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goodness

For Aquinas, at it's heart, goodness is a measure of our self-actualization; it is the degree to which we have become what we are drawn to become. He thinks goodness is woven into the fabric of existence. All created things are drawn to be themselves and will naturally seek to grow into their own natures, and by doing so exhibit their goodness.

For Aquinas, the ultimate good is to self-actualize. Now obviously, we can be drawn (as TV psychologist Dr. Phil might say) to things that aren't ultimately going to further our growth (e.g., booz, overeating), even if they look quite attractive at the time. The trick in human behavior for Dr. Phil (and also Aquinas) is to replace the short-term good with the good that moves us closer to what we should become, because that is what ultimately we most desire and is the only thing will satisfy the yearning of the soul.

The more we realize our inherent potential, unfold and grow into what we should become, the more good we are. And the more good we are the more attractive we become, since goodness is naturally attractive. This inherent unfolding, this trueness to nature, and this becoming is what he calls goodness. And this is how God is good: not, like us, by going through the process, but by being already there.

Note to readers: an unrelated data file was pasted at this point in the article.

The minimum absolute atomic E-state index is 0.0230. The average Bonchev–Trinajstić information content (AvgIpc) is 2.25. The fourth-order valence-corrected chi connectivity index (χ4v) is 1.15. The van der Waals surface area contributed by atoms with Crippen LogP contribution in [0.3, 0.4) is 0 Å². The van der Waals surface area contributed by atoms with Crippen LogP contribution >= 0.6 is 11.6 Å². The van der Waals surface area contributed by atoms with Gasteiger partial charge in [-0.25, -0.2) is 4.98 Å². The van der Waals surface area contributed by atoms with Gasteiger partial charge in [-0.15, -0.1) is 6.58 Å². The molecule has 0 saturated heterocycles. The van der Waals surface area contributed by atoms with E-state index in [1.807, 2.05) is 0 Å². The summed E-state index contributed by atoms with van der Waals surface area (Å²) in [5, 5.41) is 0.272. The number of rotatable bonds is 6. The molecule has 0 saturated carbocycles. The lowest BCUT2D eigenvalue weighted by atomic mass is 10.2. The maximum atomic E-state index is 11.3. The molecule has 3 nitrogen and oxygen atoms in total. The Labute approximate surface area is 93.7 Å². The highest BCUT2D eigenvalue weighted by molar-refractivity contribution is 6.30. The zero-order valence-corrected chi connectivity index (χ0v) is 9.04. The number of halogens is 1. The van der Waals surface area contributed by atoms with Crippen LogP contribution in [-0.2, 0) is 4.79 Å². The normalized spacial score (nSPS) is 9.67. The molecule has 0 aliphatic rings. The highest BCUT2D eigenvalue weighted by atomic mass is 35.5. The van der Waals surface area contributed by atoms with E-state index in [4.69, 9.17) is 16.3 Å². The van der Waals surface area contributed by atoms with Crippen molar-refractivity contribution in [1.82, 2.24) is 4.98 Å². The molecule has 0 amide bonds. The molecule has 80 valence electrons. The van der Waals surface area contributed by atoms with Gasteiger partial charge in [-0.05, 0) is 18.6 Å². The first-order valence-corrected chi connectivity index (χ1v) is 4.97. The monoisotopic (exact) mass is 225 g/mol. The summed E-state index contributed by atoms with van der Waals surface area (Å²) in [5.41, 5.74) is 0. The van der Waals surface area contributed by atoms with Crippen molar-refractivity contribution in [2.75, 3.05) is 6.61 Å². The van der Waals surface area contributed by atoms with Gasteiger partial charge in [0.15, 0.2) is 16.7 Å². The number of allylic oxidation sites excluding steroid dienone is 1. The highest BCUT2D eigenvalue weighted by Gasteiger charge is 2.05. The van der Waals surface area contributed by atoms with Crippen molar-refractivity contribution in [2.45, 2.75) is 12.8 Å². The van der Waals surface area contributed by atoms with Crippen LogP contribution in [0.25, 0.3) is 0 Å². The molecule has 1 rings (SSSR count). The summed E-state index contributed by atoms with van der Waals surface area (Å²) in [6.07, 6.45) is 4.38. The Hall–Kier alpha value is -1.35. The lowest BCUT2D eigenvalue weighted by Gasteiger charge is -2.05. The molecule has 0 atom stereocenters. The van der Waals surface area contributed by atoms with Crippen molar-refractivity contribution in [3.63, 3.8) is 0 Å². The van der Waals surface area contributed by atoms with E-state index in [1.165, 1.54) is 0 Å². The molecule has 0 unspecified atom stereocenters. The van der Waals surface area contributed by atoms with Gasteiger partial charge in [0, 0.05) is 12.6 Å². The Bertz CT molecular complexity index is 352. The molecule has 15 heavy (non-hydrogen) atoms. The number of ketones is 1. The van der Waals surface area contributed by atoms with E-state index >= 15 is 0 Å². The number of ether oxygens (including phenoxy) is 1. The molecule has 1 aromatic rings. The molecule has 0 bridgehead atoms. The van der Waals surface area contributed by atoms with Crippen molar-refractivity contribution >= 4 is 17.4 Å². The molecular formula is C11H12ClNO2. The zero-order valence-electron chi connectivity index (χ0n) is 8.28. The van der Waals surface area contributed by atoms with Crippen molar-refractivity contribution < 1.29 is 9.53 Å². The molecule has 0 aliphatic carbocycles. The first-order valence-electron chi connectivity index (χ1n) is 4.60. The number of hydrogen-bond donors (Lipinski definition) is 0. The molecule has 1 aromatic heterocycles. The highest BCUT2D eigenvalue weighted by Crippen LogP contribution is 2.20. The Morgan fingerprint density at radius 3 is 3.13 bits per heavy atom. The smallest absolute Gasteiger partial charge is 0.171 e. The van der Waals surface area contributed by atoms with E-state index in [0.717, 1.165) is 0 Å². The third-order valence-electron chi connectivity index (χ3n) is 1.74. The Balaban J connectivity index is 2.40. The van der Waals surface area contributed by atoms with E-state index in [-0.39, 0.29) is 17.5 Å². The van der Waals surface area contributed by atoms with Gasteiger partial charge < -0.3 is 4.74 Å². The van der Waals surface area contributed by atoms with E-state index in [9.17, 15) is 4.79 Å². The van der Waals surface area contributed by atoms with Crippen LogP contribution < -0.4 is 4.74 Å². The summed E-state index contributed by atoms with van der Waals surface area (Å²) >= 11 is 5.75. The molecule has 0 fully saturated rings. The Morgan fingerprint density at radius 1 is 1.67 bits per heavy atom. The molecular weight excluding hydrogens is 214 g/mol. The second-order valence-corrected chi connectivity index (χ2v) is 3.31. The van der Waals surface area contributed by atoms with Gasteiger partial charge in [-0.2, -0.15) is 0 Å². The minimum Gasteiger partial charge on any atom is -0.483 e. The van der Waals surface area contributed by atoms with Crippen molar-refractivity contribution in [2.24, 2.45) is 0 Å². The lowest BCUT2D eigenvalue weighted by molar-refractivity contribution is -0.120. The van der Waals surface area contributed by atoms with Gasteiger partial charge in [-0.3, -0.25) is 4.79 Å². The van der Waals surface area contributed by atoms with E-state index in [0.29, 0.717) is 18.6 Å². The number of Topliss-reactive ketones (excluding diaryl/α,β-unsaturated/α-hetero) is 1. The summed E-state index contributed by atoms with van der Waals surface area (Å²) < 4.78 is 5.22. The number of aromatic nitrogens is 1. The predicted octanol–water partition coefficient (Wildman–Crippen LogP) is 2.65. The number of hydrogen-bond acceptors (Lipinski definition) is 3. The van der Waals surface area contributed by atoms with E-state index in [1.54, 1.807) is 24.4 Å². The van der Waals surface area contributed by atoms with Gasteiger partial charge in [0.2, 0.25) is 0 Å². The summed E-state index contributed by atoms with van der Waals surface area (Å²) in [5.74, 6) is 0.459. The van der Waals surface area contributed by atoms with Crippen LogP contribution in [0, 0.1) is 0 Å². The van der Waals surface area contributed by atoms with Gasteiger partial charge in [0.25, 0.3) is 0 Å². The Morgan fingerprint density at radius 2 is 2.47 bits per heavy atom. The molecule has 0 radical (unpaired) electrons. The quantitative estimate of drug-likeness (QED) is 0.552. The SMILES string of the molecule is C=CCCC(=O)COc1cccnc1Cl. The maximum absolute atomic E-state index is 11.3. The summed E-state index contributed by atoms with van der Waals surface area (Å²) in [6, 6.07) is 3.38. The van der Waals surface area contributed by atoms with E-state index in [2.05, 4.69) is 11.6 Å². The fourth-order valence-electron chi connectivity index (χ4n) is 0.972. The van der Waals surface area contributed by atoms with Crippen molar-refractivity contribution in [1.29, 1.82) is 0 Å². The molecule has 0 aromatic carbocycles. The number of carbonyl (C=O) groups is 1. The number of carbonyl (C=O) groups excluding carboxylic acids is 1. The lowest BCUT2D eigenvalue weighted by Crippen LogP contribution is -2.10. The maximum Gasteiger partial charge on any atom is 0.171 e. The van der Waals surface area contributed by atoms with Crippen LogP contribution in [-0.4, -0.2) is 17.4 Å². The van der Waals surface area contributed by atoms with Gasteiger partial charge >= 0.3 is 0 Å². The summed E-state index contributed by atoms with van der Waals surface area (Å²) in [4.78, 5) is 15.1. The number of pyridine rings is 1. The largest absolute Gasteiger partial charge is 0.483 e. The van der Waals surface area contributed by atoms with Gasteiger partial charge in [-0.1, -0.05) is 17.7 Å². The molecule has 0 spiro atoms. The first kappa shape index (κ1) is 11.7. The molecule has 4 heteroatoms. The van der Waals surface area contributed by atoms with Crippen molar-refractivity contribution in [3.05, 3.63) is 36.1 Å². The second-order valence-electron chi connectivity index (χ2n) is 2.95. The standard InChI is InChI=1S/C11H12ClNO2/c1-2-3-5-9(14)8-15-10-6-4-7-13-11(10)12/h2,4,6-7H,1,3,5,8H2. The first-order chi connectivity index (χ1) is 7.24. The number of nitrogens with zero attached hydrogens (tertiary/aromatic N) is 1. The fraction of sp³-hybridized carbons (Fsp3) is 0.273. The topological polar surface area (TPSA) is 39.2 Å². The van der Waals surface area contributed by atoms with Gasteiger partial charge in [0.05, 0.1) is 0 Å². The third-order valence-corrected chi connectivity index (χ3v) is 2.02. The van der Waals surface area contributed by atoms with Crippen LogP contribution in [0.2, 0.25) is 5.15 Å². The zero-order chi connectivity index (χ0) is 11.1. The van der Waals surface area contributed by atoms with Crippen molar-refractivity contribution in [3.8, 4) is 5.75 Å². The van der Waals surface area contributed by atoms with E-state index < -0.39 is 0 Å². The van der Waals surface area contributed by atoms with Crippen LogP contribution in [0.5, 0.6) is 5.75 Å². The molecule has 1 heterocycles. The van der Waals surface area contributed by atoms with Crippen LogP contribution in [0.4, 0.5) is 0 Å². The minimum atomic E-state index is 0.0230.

evil

If goodness is woven into the fabric of existence, how does Aquinas account for the fact of evil? He sees evil basically not as something that exists in its own right, but as something that ought to be there but is not: a kind of non-being, a disfiguring of form, a lack or a breakdown of growth, a failure to actualize. So rather than asking why there is evil, Aquinas would ask why is there less good.

Then he distinguishes two kinds of privation of good, one caused by bad luck and the other caused by free will.

Evil suffered, the bad luck kind of evil, is a privation of good caused as a result of another thing flourishing, such as a hurricane or a virus. The victim gets nailed, but the thing causing it is not evil itself.

Evil done is the free will kind of evil. It is a result of an absence of goodness, a negligence, a falling short of what could be, on the part of the perpetrator. In his book The Road Less Traveled, M. Scott Peck defines evil as the choice to hurt someone rather than undergo the pain of growth. Aquinas would agree. And he would add that such evil damages not only the victim but the evildoers themselves. More on this when we get to Aquinas on Humans.

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"For everything, in as much as it exists, is actual and therefore in some way perfect, all actuality being a sort of perfection. Now ... anything perfect is desirable and good. It follows then that, inasmuch as they exist, all things are good."
(1a. 5. 1)

 
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